New crackdown on unaccompanied learner drivers to come into force
‘Clancy Amendment’ allows gardaí seize vehicles driven by learner drivers
A new amendment will allow gardaí to seize vehicles driven by learner drivers
The so-called Clancy Amendment that will penalise car owners who knowingly allow their vehicles to be used by unaccompanied learner drivers comes into force at midnight.
The amendment is named after mother and daughter Geraldine and Louise Clancy who were killed on December 22nd, 2015, when unaccompanied learner driver Susan Gleeson lost control of her car in Co Cork.
Since then their family have campaigned for the amendment to be included in road traffic legislation.
Geraldine Clancy’s husband, Noel, said he was pleased the law was coming into effect at last and looked forward to it being enforced by the gardaí.
Currently the legislation allows for penalties and fines to be imposed on unaccompanied learner drivers but not on the owners of the vehicles.
Now under the amended Road Traffic Amendment Act, which was passed in 2016, the owners of these vehicles will be fined, and the gardaí will have the power to impound their cars.
The Act was held up in the Dáil and Seanad along with legislation lowering the drink-driving limit.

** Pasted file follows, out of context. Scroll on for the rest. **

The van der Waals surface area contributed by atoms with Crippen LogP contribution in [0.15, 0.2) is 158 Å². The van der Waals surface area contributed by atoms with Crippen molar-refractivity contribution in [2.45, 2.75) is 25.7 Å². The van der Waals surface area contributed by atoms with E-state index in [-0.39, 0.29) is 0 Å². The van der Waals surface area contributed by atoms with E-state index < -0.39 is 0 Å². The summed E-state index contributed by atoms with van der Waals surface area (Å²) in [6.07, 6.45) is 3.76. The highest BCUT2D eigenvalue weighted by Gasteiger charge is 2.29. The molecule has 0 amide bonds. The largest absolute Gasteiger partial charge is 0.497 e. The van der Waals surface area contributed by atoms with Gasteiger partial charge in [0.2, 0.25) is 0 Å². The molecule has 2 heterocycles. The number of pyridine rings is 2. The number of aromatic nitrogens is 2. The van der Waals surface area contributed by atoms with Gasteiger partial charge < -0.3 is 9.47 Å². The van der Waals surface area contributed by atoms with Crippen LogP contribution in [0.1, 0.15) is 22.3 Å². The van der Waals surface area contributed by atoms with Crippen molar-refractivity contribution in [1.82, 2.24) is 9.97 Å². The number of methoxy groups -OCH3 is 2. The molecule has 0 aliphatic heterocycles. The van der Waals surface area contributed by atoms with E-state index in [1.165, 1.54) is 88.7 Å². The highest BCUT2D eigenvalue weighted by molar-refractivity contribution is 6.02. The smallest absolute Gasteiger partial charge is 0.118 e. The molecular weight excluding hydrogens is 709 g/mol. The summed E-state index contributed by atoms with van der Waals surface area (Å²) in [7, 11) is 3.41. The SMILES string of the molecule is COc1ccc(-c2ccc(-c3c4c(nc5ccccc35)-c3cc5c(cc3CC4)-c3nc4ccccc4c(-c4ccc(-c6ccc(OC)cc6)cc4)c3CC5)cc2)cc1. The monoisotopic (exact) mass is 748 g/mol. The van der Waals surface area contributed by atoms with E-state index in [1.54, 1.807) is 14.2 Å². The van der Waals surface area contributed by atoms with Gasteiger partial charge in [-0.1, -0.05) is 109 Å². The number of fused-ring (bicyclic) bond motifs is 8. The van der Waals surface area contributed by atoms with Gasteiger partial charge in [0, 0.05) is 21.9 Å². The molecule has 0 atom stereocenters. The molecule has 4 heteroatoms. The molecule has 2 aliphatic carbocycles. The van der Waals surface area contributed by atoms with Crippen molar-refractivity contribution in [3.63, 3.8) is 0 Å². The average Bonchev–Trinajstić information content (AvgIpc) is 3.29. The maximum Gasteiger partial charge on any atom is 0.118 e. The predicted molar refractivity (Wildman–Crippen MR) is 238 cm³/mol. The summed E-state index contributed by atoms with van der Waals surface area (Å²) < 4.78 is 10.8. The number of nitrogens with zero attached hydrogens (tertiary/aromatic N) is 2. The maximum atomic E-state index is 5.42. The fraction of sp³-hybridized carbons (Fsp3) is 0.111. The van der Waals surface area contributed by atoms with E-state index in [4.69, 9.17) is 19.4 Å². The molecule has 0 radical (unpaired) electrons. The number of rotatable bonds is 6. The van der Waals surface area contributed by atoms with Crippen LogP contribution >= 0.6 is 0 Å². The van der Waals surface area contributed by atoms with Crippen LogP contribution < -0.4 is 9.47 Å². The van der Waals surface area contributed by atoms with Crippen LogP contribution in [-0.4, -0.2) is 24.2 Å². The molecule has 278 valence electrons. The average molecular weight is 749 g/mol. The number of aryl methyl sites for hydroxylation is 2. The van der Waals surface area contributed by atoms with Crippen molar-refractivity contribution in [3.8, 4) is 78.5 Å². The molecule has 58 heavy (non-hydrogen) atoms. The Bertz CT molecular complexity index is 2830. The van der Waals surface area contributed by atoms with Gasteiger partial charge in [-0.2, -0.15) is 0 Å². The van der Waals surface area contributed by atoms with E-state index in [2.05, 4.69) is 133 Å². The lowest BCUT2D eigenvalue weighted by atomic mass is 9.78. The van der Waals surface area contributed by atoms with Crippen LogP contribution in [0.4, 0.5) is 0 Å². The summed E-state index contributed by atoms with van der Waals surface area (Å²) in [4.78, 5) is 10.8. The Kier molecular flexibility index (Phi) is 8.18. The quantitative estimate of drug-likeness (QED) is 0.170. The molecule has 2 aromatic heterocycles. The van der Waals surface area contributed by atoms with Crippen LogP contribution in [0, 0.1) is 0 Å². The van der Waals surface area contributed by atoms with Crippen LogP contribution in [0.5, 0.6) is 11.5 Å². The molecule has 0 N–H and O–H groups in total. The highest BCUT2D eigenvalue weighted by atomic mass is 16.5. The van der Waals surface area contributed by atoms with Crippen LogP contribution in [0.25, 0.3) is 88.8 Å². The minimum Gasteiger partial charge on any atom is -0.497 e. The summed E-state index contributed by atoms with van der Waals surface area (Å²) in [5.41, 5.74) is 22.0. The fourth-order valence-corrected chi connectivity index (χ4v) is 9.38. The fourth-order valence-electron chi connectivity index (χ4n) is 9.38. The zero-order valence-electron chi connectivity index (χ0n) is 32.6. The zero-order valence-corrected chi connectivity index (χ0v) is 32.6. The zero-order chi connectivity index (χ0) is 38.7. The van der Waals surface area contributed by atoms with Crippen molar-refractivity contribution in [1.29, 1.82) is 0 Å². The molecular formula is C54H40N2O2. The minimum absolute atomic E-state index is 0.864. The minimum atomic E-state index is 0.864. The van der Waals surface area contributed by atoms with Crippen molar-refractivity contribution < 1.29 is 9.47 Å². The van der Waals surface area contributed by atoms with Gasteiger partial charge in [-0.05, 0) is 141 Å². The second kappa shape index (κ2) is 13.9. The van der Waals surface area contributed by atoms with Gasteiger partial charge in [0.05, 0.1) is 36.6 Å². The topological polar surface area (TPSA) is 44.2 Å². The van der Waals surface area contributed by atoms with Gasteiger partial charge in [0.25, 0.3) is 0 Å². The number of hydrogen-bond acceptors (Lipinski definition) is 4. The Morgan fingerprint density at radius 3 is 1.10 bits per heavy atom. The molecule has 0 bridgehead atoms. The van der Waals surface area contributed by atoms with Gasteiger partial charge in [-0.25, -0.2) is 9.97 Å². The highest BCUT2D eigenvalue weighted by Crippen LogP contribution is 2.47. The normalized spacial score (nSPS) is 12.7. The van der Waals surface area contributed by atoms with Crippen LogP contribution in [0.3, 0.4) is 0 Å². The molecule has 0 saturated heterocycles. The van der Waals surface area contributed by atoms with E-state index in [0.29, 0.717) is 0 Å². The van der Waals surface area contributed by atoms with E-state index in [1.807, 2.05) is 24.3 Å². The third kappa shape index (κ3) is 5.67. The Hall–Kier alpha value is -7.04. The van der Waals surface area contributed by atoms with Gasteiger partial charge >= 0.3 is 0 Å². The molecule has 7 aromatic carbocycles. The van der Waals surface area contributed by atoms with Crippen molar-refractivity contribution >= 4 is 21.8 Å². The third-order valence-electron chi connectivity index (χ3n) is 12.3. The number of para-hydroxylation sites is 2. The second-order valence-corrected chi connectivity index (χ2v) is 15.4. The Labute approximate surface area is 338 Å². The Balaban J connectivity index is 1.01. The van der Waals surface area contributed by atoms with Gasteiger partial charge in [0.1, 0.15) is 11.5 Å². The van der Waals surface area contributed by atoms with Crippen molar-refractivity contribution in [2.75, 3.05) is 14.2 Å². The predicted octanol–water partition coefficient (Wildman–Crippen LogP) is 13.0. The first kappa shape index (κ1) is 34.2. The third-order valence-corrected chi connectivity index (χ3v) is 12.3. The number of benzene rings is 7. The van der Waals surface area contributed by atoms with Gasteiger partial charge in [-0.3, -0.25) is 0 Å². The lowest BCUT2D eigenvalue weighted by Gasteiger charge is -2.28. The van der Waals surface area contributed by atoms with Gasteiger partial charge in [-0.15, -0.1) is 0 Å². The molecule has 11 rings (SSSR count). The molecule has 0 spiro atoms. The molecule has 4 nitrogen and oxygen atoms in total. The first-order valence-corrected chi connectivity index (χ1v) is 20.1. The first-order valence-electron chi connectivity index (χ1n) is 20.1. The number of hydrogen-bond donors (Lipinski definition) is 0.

Speaking in advance of the Clancy Amendment becoming law, Minister for Transport Shane Ross said he anticipated it would have a “serious impact on driving culture in this country”.
He added: “I hope that vehicle owners will act responsibly when allowing learners to drive their vehicles, be those learners sons and daughters, friends, or other family members.
“As you are all aware, this Act had an exceptionally difficult passage through the Dáil where it was held up for an unacceptable amount of time.”
Mr Ross said unaccompanied learner driving is “illegal, and it is dangerous”. He added that it was important “once and for all that we need to stamp out the entirely false notion that once someone has a learner permit they are free to drive as they wish.
“A learner permit is not a driving licence. It does not grant the holder the automatic right to use a car for commuting or socialising purposes, unless, or course, that learner is accompanied. Those who argue that putting an end to unaccompanied learner driving will somehow make life harder for people are missing the point.”
Mr Ross denied his proposals to tighten the road traffic legislation were about “crucifying” rural Ireland and making life difficult for young people.
“The reality is that we are doing neither of these things. This new piece of legislation is about preventing collisions and saving lives.”
The Clancy Amendment will be accompanied by a new ‘Crashed Lives’ public awareness campaign that will emphasise the consequences of allowing learner drivers to drive unaccompanied.